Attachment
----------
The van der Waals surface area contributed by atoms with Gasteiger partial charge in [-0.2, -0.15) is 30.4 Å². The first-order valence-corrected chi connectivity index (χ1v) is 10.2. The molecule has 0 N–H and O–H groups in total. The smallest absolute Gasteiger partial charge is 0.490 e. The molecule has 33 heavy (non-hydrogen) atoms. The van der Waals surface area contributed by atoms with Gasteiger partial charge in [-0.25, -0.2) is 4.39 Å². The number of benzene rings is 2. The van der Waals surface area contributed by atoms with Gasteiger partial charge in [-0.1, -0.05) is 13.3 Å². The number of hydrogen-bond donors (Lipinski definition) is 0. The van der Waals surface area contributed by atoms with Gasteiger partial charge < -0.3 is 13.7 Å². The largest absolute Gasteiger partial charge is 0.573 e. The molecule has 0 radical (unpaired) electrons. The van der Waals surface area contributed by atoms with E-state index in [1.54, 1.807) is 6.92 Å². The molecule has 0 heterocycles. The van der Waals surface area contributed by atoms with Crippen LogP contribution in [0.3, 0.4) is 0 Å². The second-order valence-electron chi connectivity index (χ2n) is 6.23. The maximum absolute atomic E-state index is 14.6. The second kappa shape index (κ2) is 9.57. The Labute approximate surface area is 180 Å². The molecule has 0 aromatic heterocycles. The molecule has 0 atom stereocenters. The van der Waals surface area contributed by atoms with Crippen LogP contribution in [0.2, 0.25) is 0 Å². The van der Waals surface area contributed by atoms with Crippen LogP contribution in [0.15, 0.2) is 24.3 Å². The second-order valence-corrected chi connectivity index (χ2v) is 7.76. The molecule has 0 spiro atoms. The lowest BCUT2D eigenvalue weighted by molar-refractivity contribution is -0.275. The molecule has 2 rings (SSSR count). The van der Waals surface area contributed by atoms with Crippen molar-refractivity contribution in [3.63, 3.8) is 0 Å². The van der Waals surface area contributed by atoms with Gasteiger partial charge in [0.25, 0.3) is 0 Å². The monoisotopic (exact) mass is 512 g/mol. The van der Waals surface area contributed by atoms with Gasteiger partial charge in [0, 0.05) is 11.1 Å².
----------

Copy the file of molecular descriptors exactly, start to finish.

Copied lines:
The van der Waals surface area contributed by atoms with Gasteiger partial charge in [-0.2, -0.15) is 30.4 Å². The first-order valence-corrected chi connectivity index (χ1v) is 10.2. The molecule has 0 N–H and O–H groups in total. The smallest absolute Gasteiger partial charge is 0.490 e. The molecule has 33 heavy (non-hydrogen) atoms. The van der Waals surface area contributed by atoms with Gasteiger partial charge in [-0.25, -0.2) is 4.39 Å². The number of benzene rings is 2. The van der Waals surface area contributed by atoms with Gasteiger partial charge in [-0.1, -0.05) is 13.3 Å². The number of hydrogen-bond donors (Lipinski definition) is 0. The van der Waals surface area contributed by atoms with Gasteiger partial charge < -0.3 is 13.7 Å². The largest absolute Gasteiger partial charge is 0.573 e. The molecule has 0 radical (unpaired) electrons. The van der Waals surface area contributed by atoms with E-state index in [1.54, 1.807) is 6.92 Å². The molecule has 0 heterocycles. The van der Waals surface area contributed by atoms with Crippen LogP contribution in [0.3, 0.4) is 0 Å². The second-order valence-electron chi connectivity index (χ2n) is 6.23. The maximum absolute atomic E-state index is 14.6. The second kappa shape index (κ2) is 9.57. The Labute approximate surface area is 180 Å². The molecule has 0 aromatic heterocycles. The molecule has 0 atom stereocenters. The van der Waals surface area contributed by atoms with Crippen LogP contribution in [0.2, 0.25) is 0 Å². The van der Waals surface area contributed by atoms with Crippen LogP contribution in [0.15, 0.2) is 24.3 Å². The second-order valence-corrected chi connectivity index (χ2v) is 7.76. The molecule has 0 spiro atoms. The lowest BCUT2D eigenvalue weighted by molar-refractivity contribution is -0.275. The molecule has 2 rings (SSSR count). The van der Waals surface area contributed by atoms with Crippen molar-refractivity contribution in [3.63, 3.8) is 0 Å². The van der Waals surface area contributed by atoms with Gasteiger partial charge in [0.25, 0.3) is 0 Å². The monoisotopic (exact) mass is 512 g/mol. The van der Waals surface area contributed by atoms with Gasteiger partial charge in [0, 0.05) is 11.1 Å².